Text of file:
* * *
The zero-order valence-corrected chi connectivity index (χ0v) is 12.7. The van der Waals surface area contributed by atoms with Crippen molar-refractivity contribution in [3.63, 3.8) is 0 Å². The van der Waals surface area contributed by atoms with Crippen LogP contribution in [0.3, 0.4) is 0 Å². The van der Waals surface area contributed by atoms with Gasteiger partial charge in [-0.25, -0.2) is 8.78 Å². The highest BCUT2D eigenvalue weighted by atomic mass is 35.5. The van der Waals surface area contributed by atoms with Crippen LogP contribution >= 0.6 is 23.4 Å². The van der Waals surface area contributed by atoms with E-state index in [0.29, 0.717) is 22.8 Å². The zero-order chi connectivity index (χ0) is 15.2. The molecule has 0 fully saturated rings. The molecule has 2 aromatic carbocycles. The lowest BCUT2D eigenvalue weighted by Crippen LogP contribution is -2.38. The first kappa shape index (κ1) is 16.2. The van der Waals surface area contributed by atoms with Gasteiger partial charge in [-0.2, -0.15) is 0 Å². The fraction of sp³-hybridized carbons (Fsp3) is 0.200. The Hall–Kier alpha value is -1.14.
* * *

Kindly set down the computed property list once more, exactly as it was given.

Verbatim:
The zero-order valence-corrected chi connectivity index (χ0v) is 12.7. The van der Waals surface area contributed by atoms with Crippen molar-refractivity contribution in [3.63, 3.8) is 0 Å². The van der Waals surface area contributed by atoms with Crippen LogP contribution in [0.3, 0.4) is 0 Å². The van der Waals surface area contributed by atoms with Gasteiger partial charge in [-0.25, -0.2) is 8.78 Å². The highest BCUT2D eigenvalue weighted by atomic mass is 35.5. The van der Waals surface area contributed by atoms with Crippen LogP contribution >= 0.6 is 23.4 Å². The van der Waals surface area contributed by atoms with E-state index in [0.29, 0.717) is 22.8 Å². The zero-order chi connectivity index (χ0) is 15.2. The molecule has 0 fully saturated rings. The molecule has 2 aromatic carbocycles. The lowest BCUT2D eigenvalue weighted by Crippen LogP contribution is -2.38. The first kappa shape index (κ1) is 16.2. The van der Waals surface area contributed by atoms with Gasteiger partial charge in [-0.2, -0.15) is 0 Å². The fraction of sp³-hybridized carbons (Fsp3) is 0.200. The Hall–Kier alpha value is -1.14.